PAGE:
Skip to content
Colour Revolt plays CU s Club 156 on Friday.
Colour Revolt plays CU s Club 156 on Friday.



Sean Kirkpatrick and Jesse Coppenbarger have gone through a lot of ups and downs with their band Colour Revolt. That’s why the duo pressed on after most of the group bowed out last year.

The indie-rock band’s back and it’s stronger than ever. The new and improved touring version of Colour Revolt features Brooks Tipton on keyboards, Patrick Ryan on drums and Luke White on bass.

If you go



Who: Colour Revolt, with Fellow Citizens

When: 8:30 p.m. Friday

Where: Club 156, University Memorial Center, CU campus

Cost: $8-$10

programcouncil.com

Colour Revolt fuses earthy tribal sounds with lush indie-rock grooves, and the band’s energetic live shows have critics comparing the act to The Arcade Fire. Friday, the group plays the University of Colorado’s Club 156.

“This band’s had a passion for writing music and playing songs,” guitarist/vocalist Kirkpatrick said. “We started playing local shows and it snowballed from there. We kept getting more and more fans.

“We have elements of rock, the blues and progressive rock, and we reflect those different perspectives in the music.”

Word spread about Colour Revolt, and the band was asked to tour with indie acts Dinosaur Jr, Okkervil River, Menomena and Manchester Orchestra.

The band also had its fair share of trials and tribulations.

Colour Revolt was in the midst of recording its debut EP when Hurricane Katrina dealt a blow to the project.

“We were in Jackson, Miss., and half the city’s power was out,” Kirkpatrick said. “We were competing with power issues down there, so we moved to different locations to finish the record.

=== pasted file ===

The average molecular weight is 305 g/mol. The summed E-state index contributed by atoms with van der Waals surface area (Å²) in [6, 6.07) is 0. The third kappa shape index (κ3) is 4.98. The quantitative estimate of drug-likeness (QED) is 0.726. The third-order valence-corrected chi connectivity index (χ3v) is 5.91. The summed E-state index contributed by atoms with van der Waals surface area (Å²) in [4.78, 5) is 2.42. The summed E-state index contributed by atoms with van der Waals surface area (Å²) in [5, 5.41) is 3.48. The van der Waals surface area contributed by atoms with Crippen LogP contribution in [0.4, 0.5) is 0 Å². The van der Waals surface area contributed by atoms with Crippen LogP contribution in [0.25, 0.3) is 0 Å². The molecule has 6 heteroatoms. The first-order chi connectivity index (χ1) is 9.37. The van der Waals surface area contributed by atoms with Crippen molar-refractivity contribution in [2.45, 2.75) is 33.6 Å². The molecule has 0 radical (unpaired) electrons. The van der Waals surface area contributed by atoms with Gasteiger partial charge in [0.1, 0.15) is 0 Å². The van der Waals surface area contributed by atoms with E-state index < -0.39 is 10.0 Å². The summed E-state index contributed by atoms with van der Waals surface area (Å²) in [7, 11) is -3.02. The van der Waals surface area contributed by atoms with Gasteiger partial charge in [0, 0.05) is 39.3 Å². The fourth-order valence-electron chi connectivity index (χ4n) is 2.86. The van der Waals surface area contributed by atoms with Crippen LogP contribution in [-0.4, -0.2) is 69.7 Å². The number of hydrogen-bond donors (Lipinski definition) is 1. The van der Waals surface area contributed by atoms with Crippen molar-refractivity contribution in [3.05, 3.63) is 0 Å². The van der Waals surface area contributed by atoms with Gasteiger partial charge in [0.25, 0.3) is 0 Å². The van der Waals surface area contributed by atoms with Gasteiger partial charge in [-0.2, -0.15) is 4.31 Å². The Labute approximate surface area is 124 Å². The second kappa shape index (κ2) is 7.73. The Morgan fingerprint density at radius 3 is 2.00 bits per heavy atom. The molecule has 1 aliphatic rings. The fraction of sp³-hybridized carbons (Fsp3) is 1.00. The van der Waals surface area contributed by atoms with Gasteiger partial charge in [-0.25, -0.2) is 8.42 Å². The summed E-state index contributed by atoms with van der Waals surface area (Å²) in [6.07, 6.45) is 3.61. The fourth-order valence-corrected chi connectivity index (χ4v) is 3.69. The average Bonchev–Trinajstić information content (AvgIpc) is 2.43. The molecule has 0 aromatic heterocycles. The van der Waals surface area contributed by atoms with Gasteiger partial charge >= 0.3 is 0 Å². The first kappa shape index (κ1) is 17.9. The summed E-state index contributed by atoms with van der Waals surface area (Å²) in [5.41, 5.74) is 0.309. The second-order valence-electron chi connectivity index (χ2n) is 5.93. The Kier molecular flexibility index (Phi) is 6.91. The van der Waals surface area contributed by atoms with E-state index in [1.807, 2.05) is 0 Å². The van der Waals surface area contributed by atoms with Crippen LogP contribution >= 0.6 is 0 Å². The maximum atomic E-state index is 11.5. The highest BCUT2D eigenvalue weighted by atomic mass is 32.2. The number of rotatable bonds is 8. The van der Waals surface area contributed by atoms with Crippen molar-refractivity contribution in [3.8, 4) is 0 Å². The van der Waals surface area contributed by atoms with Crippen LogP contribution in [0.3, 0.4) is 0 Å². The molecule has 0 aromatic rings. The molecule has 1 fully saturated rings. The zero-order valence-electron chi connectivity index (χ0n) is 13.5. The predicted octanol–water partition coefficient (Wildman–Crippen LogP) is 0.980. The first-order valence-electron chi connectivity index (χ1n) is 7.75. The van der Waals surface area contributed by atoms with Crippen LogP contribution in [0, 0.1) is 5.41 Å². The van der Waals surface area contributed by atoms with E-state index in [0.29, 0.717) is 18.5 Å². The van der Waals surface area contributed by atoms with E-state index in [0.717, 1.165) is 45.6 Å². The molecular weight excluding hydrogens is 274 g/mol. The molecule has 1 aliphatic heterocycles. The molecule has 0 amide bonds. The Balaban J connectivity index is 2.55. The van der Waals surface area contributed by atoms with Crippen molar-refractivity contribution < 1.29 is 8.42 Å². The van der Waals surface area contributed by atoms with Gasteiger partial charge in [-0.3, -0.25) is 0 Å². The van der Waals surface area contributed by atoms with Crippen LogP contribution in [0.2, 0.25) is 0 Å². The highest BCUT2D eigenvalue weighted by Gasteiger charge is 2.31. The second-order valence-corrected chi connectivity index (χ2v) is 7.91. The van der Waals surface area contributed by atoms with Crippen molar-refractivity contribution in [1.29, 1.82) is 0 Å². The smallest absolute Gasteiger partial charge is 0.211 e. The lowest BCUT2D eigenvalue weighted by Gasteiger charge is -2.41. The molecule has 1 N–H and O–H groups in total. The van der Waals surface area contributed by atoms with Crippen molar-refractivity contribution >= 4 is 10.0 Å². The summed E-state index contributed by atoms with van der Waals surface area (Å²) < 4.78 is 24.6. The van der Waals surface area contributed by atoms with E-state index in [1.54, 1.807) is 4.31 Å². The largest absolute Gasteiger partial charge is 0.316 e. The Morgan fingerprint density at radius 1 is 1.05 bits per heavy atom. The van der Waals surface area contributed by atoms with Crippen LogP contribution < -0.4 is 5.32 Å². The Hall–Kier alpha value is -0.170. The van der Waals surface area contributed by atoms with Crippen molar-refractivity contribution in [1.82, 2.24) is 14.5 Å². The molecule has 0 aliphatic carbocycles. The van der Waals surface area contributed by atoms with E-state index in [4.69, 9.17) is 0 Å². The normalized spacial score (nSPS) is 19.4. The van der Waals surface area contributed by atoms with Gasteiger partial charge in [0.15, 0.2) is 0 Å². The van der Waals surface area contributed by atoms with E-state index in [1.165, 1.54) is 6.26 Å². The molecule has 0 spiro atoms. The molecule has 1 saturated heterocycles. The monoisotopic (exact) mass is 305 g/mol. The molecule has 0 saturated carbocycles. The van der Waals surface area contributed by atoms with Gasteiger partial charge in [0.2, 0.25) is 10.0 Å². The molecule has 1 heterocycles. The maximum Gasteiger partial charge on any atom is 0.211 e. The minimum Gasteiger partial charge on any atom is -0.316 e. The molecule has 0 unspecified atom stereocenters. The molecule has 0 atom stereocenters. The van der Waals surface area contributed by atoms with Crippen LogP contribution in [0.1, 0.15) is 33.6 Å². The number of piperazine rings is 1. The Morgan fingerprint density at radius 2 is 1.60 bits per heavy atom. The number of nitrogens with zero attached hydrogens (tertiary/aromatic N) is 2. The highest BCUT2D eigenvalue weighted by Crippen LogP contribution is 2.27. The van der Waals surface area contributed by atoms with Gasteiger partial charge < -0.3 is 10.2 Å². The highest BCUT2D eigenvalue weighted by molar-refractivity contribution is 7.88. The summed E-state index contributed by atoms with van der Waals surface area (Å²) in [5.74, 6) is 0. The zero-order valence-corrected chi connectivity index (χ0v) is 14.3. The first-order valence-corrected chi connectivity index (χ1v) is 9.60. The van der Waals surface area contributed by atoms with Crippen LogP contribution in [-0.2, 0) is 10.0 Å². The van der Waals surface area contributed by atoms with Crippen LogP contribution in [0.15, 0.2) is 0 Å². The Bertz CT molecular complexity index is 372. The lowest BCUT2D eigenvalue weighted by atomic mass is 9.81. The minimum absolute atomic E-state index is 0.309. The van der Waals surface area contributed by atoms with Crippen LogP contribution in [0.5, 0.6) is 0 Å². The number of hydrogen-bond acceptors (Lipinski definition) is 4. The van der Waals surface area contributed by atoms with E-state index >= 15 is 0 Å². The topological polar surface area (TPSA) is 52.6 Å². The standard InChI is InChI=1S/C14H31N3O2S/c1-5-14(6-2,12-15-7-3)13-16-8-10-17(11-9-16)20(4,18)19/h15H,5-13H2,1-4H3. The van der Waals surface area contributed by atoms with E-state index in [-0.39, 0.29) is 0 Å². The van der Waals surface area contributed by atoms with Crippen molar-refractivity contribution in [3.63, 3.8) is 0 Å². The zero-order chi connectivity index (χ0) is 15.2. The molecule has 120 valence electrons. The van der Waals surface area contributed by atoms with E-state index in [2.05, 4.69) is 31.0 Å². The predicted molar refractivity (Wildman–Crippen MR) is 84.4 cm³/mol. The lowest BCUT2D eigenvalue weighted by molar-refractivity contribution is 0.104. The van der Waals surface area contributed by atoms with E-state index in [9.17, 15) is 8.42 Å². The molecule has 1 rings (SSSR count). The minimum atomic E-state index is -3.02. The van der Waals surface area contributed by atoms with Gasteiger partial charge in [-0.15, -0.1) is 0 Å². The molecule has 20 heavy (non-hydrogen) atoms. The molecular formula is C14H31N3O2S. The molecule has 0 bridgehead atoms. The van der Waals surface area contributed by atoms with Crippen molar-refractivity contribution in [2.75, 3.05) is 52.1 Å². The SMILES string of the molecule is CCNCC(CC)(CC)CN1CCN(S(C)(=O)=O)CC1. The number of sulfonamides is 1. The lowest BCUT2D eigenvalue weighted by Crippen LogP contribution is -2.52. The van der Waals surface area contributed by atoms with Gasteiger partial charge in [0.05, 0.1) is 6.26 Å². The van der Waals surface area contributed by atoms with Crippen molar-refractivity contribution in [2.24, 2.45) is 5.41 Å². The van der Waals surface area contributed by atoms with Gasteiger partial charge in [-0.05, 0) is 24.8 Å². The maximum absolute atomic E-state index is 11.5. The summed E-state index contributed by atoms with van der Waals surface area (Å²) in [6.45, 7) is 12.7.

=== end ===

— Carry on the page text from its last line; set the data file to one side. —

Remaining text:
“We never saw that as an obstacle, because we knew we had to get the record out. It was a challenge to work amongst all that chaos.”

Colour Revolt had a successful run, but in 2009 the band faced another crossroads. Three band members amicably left to pursue other goals, so Kirkpatrick and Coppenbarger forged on to find new players.

“The band members that left wanted to take different directions in their lives,” Kirkpatrick said. “It was weird at first, because we didn’t know anybody else we could play with. We had all been best friends.

“It felt like a break-up you’d have in a relationship. Jesse and I realized that we wanted to keep playing music, so we found these other guys. Now the band feels tighter and we have a good chemistry.”

Colour Revolt wanted to name its new CD after the band’s rebirth, so the group titled the record, The Cradle. The album delves into personal issues and tales from the road, and reveals all the skeletons in the band’s closet.

“This record is supposed to be a statement about starting again,” Kirkpatrick said. “It proves we’re still in it, and we want to play for people and write songs. We’re back.

“The song lyrics address things that happened to us. There’s a theme about overcoming obstacles — and we cover all the bases sonically. Some songs are quiet, and some songs are booming and loud.”

Colour Revolt has a special concert perk for its audiences. If you purchase an advance ticket for Club 156, you’ll get a free download card and score the band’s new music.

“It motivates people to come to the shows and it’s a good deal,” Kirkpatrick said. “We’re going to bring all we can to Boulder.”

Join the Conversation

We invite you to use our commenting platform to engage in insightful conversations about issues in our community. We reserve the right at all times to remove any information or materials that are unlawful, threatening, abusive, libelous, defamatory, obscene, vulgar, pornographic, profane, indecent or otherwise objectionable to us, and to disclose any information necessary to satisfy the law, regulation, or government request. We might permanently block any user who abuses these conditions.